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Grand Canyon University hosts Forensic Science Day to get students interested in field

Employment of forensic science technicians is expected to grow 13% from 2022 to 2032. That’s according to the U.S. Bureau of Labor Statistics.

Grand Canyon University hosted an event Thursday to get prospective students excited about careers in that field.

More than 1,000 high school and community college students filed into the campus arena to check out booths run by GCU seniors.

Melissa Beddow is the director of the Forensic Science Program at GCU. 

"So they get to meet students that are currently in the program and hear about what they program's like, the classes they're going to take and see what it takes to become a forensic scientist," Beddow said.

Destiny Ayala is getting a bachelor’s degree in forensic science. She was running a booth about bite mark analysis.

“We swab for DNA first, we take photographs, and then we can take a Mikrosil if appropriate," she said. "Mikrosil is safe on skin so we’re able to do that, and Mikrosil basically takes just like an impression of those teeth marks.”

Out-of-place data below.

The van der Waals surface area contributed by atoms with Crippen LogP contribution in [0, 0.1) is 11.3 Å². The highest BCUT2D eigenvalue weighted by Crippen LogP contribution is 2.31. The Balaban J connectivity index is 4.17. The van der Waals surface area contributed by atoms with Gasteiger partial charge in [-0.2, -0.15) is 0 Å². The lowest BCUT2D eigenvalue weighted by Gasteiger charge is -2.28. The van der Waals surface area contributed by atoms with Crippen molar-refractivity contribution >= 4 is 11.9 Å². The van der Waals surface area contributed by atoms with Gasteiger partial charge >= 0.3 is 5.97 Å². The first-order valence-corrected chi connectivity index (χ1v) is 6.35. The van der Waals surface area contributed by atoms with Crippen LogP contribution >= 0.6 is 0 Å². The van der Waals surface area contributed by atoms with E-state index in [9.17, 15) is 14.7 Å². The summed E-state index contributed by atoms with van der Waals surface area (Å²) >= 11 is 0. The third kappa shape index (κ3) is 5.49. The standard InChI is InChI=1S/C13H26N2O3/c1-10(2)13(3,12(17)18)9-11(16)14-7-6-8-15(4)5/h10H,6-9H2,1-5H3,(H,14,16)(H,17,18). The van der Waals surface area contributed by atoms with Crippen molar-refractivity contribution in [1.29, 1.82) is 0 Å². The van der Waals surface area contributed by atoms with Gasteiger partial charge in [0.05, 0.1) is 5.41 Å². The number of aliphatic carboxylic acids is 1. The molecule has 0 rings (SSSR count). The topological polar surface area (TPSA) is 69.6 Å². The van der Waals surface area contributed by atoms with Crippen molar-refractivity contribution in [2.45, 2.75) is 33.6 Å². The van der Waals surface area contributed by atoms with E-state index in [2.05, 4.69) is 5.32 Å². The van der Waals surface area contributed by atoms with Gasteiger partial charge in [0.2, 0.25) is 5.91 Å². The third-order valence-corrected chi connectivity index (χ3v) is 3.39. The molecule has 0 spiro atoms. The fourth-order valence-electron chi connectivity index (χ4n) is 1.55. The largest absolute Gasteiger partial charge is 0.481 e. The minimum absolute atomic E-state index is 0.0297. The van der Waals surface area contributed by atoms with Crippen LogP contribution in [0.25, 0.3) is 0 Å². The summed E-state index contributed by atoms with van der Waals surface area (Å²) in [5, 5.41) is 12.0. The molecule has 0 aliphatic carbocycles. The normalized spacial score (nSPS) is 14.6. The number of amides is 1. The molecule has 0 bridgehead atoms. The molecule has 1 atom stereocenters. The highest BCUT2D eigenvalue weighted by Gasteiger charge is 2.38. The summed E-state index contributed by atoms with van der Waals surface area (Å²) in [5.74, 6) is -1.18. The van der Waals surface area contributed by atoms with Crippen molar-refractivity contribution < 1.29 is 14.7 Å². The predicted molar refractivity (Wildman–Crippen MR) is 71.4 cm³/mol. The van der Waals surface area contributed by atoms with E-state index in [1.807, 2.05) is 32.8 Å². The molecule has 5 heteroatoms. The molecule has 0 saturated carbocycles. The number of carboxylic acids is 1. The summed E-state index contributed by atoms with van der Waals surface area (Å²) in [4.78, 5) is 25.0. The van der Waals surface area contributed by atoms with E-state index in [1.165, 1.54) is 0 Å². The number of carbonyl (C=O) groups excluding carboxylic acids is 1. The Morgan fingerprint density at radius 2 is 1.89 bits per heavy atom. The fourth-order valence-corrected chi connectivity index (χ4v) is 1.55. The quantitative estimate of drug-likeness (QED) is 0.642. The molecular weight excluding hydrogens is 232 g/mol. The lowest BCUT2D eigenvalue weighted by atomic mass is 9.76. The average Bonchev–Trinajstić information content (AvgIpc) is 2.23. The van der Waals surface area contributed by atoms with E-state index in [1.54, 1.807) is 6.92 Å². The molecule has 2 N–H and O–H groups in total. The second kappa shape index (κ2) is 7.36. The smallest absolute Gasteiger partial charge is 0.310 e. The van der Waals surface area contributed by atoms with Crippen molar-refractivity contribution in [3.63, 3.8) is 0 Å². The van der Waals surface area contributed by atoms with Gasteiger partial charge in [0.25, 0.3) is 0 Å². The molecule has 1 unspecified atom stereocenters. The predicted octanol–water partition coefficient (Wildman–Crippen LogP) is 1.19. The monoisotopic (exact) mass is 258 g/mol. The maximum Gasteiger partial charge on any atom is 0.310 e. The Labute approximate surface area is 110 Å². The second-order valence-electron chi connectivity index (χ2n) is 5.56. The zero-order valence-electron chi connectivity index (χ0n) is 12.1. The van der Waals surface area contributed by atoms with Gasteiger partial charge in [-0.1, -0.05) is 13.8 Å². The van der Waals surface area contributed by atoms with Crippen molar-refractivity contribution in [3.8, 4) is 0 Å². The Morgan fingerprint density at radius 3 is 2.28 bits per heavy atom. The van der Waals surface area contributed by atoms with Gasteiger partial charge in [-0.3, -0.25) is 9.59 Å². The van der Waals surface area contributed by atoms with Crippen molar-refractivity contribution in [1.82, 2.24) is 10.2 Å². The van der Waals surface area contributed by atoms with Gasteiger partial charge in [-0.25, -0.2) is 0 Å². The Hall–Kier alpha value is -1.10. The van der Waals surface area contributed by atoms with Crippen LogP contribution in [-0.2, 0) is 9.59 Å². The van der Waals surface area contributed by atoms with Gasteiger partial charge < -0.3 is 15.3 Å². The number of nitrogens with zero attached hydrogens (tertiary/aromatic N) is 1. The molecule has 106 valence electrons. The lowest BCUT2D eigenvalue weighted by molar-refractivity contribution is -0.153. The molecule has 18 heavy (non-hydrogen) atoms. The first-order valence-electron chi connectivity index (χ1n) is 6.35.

Ayala added that bite marks aren't used as much in court anymore because the science isn't exact, but it's used as supplemental evidence. She hopes to be a crime scene or lab tech after college.

Hands-on activities ranged from blood spatter analysis, to lifting fingerprints and comparing handwriting samples.

Aiden Whitney is a junior at Casteel High School. He’d just finished observing a mock crime scene to try to determine what might’ve happened.

“It seemed to have been staged as a suicide, even though it possibly wasn’t," Whitney said. "By the looks of the shell casings, they were too far away from the victim to shoot himself in the first place and the money and also two phones is odd for someone to have.”

Whitney is considering pursuing a degree in forensic science or robotics after he graduates from high school.

Senior field correspondent Bridget Dowd has a bachelor’s degree from Arizona State University’s Walter Cronkite School of Journalism and Mass Communication.